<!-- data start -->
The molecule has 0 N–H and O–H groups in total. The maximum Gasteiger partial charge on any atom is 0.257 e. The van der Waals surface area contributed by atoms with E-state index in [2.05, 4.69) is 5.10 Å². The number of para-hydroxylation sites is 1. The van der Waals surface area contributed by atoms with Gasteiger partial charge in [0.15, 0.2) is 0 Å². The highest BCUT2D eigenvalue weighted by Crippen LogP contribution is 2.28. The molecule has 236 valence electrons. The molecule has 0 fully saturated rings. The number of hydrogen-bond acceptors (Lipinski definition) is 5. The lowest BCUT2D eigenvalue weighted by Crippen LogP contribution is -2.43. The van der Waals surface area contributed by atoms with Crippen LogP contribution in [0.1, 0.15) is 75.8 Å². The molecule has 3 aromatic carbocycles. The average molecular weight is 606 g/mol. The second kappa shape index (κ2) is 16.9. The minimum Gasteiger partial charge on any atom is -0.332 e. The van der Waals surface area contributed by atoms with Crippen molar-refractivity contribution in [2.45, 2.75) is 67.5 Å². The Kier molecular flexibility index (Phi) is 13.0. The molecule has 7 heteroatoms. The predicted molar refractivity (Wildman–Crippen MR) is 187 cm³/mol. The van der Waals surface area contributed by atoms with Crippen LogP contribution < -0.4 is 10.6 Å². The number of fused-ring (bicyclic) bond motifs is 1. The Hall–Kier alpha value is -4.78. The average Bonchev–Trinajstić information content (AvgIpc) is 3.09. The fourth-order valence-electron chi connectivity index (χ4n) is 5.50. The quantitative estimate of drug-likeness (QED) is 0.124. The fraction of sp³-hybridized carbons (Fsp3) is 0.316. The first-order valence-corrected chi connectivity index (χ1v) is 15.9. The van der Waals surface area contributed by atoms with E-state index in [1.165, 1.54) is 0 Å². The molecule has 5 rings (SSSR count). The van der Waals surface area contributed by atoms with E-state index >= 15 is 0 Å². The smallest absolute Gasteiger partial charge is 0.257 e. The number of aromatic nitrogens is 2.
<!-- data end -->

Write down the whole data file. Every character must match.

The molecule has 0 N–H and O–H groups in total. The maximum Gasteiger partial charge on any atom is 0.257 e. The van der Waals surface area contributed by atoms with E-state index in [2.05, 4.69) is 5.10 Å². The number of para-hydroxylation sites is 1. The van der Waals surface area contributed by atoms with Gasteiger partial charge in [0.15, 0.2) is 0 Å². The highest BCUT2D eigenvalue weighted by Crippen LogP contribution is 2.28. The molecule has 236 valence electrons. The molecule has 0 fully saturated rings. The number of hydrogen-bond acceptors (Lipinski definition) is 5. The lowest BCUT2D eigenvalue weighted by Crippen LogP contribution is -2.43. The van der Waals surface area contributed by atoms with Crippen LogP contribution in [0.1, 0.15) is 75.8 Å². The molecule has 3 aromatic carbocycles. The average molecular weight is 606 g/mol. The second kappa shape index (κ2) is 16.9. The minimum Gasteiger partial charge on any atom is -0.332 e. The van der Waals surface area contributed by atoms with Crippen molar-refractivity contribution in [2.45, 2.75) is 67.5 Å². The Kier molecular flexibility index (Phi) is 13.0. The molecule has 7 heteroatoms. The predicted molar refractivity (Wildman–Crippen MR) is 187 cm³/mol. The van der Waals surface area contributed by atoms with Crippen LogP contribution < -0.4 is 10.6 Å². The number of fused-ring (bicyclic) bond motifs is 1. The Hall–Kier alpha value is -4.78. The average Bonchev–Trinajstić information content (AvgIpc) is 3.09. The fourth-order valence-electron chi connectivity index (χ4n) is 5.50. The quantitative estimate of drug-likeness (QED) is 0.124. The fraction of sp³-hybridized carbons (Fsp3) is 0.316. The first-order valence-corrected chi connectivity index (χ1v) is 15.9. The van der Waals surface area contributed by atoms with E-state index in [1.165, 1.54) is 0 Å². The molecule has 5 rings (SSSR count). The van der Waals surface area contributed by atoms with E-state index >= 15 is 0 Å². The smallest absolute Gasteiger partial charge is 0.257 e. The number of aromatic nitrogens is 2.